Turkeys are cautious creatures. Under those feathers lies a tastiness that causes an extremely high mortality rate come November. We mentioned in an earlier post how turkeys have begun managing this problem, the getting eaten problem, ( http://www.bigshotsnow.com/surrealism-and-turkeys-a-holiday-story/ ) here at *The Institute, but we felt that we should delve into what happens after the holiday is over. When everyone is stuffed to the gills so to speak with their hapless cousins.
The genetically changed birds who have been safely (see above post) but surrealistically hidden begin their trek back to the easy but generally safe pickings around The Institute. Meanwhile the unchanged or non-GMO original turkeys come out of whatever haphazard hiding place they have been in.
Since Turkeys have a unique calendar, one that unfortunately has only eleven days to the month on it that resides mainly in their heads, and because they cannot hold things like calendars with their fat yellow feet, they miss out on about half the stuff that goes on around them during that part of the month that doesn’t coincide with our human calendar. Unfortunately for them Thanksgiving falls on the missing days of their pretty dumb calendar but appears with startling clarity on ours. You can see the problems that this might cause our friends the turkeys.
Consequently beginning on the first day of November they begin scratching the days of the month on a nearby rock with their beaks to mark off the days until they should hide real good. It is important that they accurately mark off the days as they have to estimate how long it is after their eleven days of their month have been used up that they must hide for the next two weeks that aren’t covered by their calendar. This is important because if they screw up and come out say the day or two before Thanksgiving………. Well you know what can happen, and given the high demand for their participation at the holiday table this can be disastrous for their Christmas plans.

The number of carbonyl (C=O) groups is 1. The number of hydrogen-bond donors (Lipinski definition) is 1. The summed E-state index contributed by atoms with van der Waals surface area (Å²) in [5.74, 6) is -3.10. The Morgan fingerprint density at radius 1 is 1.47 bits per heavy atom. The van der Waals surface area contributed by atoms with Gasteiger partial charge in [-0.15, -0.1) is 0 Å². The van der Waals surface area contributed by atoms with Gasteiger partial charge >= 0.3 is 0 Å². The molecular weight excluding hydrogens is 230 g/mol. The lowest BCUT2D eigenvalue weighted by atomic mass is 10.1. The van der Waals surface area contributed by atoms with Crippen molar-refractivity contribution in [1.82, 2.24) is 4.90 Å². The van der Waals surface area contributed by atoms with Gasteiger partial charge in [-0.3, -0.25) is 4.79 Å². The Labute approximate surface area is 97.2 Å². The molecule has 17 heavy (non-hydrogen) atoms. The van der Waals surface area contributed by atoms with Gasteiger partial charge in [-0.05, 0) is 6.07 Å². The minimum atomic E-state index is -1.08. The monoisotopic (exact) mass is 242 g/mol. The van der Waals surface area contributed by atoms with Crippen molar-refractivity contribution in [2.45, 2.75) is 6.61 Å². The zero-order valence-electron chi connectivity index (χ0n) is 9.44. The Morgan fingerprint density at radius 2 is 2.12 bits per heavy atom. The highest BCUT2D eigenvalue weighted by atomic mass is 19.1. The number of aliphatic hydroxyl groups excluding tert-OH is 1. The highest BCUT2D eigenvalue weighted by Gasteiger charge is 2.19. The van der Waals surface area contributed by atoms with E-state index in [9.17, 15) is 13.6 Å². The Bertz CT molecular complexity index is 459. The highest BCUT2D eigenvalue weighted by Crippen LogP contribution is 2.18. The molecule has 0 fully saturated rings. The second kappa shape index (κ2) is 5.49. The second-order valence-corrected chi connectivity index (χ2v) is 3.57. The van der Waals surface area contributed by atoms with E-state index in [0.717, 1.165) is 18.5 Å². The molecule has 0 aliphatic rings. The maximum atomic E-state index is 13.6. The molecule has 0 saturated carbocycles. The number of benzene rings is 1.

On that first day of reappearance they are understandably nervous and jittery. The have to figure out if they’ve done a good job of estimating or not. What day is it exactly they ask. They can’t depend on their own calendar due its unsatisfactory composition. That’s why when you see turkeys in the wild like this bunch their heads are on a swivel and their cries of “Hey you know what day it is? Thanksgiving, zit over” ring through the neighborhood.
This bunch was lucky, they timed it just perfectly and emerged on the 26th of November just when humans are looking at the turkey carcasses sitting on the kitchen counters thinking “OK that’s about enough Turkey for a while.” So they’re safe for the next year if you don’t count coyotes or Great Horned Owls or some of the younger birds getting on crack or something.
Due to the paucity of large breasted turkeys this holiday the Director and his right hand woman with their very good friends had Cornish Game hens this Thanksgiving and you know what, they tasted just like Turkey.
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